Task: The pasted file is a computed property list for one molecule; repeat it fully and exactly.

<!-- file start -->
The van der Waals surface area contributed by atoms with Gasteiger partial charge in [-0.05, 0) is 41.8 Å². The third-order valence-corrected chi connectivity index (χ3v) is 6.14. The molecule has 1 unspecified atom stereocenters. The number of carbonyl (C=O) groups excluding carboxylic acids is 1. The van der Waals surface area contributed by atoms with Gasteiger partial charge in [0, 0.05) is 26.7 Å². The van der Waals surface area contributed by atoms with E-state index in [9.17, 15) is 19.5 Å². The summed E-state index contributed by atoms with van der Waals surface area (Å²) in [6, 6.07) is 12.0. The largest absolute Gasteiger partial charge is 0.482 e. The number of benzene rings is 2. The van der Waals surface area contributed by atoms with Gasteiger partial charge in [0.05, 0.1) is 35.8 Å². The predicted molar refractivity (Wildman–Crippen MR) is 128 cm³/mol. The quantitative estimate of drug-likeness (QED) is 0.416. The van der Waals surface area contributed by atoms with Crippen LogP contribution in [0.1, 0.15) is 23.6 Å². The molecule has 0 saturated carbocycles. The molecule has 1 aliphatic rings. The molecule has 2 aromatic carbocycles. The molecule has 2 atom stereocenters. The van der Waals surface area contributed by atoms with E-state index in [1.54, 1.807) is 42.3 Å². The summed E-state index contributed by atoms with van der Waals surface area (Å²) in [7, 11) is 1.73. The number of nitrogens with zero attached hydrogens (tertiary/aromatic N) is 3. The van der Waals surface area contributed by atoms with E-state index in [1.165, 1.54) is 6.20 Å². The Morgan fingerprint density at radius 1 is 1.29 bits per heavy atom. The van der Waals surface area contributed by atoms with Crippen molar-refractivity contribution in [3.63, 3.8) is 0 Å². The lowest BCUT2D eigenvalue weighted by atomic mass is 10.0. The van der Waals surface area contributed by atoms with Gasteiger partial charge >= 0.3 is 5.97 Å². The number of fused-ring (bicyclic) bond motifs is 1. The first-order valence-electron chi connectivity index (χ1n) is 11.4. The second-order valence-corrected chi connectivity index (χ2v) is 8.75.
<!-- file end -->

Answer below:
The van der Waals surface area contributed by atoms with Gasteiger partial charge in [-0.05, 0) is 41.8 Å². The third-order valence-corrected chi connectivity index (χ3v) is 6.14. The molecule has 1 unspecified atom stereocenters. The number of carbonyl (C=O) groups excluding carboxylic acids is 1. The van der Waals surface area contributed by atoms with Gasteiger partial charge in [0, 0.05) is 26.7 Å². The van der Waals surface area contributed by atoms with E-state index in [9.17, 15) is 19.5 Å². The summed E-state index contributed by atoms with van der Waals surface area (Å²) in [6, 6.07) is 12.0. The largest absolute Gasteiger partial charge is 0.482 e. The number of benzene rings is 2. The van der Waals surface area contributed by atoms with Gasteiger partial charge in [0.05, 0.1) is 35.8 Å². The predicted molar refractivity (Wildman–Crippen MR) is 128 cm³/mol. The quantitative estimate of drug-likeness (QED) is 0.416. The van der Waals surface area contributed by atoms with Crippen LogP contribution in [0.1, 0.15) is 23.6 Å². The molecule has 0 saturated carbocycles. The molecule has 1 aliphatic rings. The molecule has 2 aromatic carbocycles. The molecule has 2 atom stereocenters. The van der Waals surface area contributed by atoms with E-state index in [1.54, 1.807) is 42.3 Å². The summed E-state index contributed by atoms with van der Waals surface area (Å²) in [7, 11) is 1.73. The number of nitrogens with zero attached hydrogens (tertiary/aromatic N) is 3. The van der Waals surface area contributed by atoms with E-state index in [1.165, 1.54) is 6.20 Å². The Morgan fingerprint density at radius 1 is 1.29 bits per heavy atom. The van der Waals surface area contributed by atoms with Crippen molar-refractivity contribution in [3.63, 3.8) is 0 Å². The lowest BCUT2D eigenvalue weighted by atomic mass is 10.0. The van der Waals surface area contributed by atoms with Gasteiger partial charge >= 0.3 is 5.97 Å². The number of fused-ring (bicyclic) bond motifs is 1. The first-order valence-electron chi connectivity index (χ1n) is 11.4. The second-order valence-corrected chi connectivity index (χ2v) is 8.75.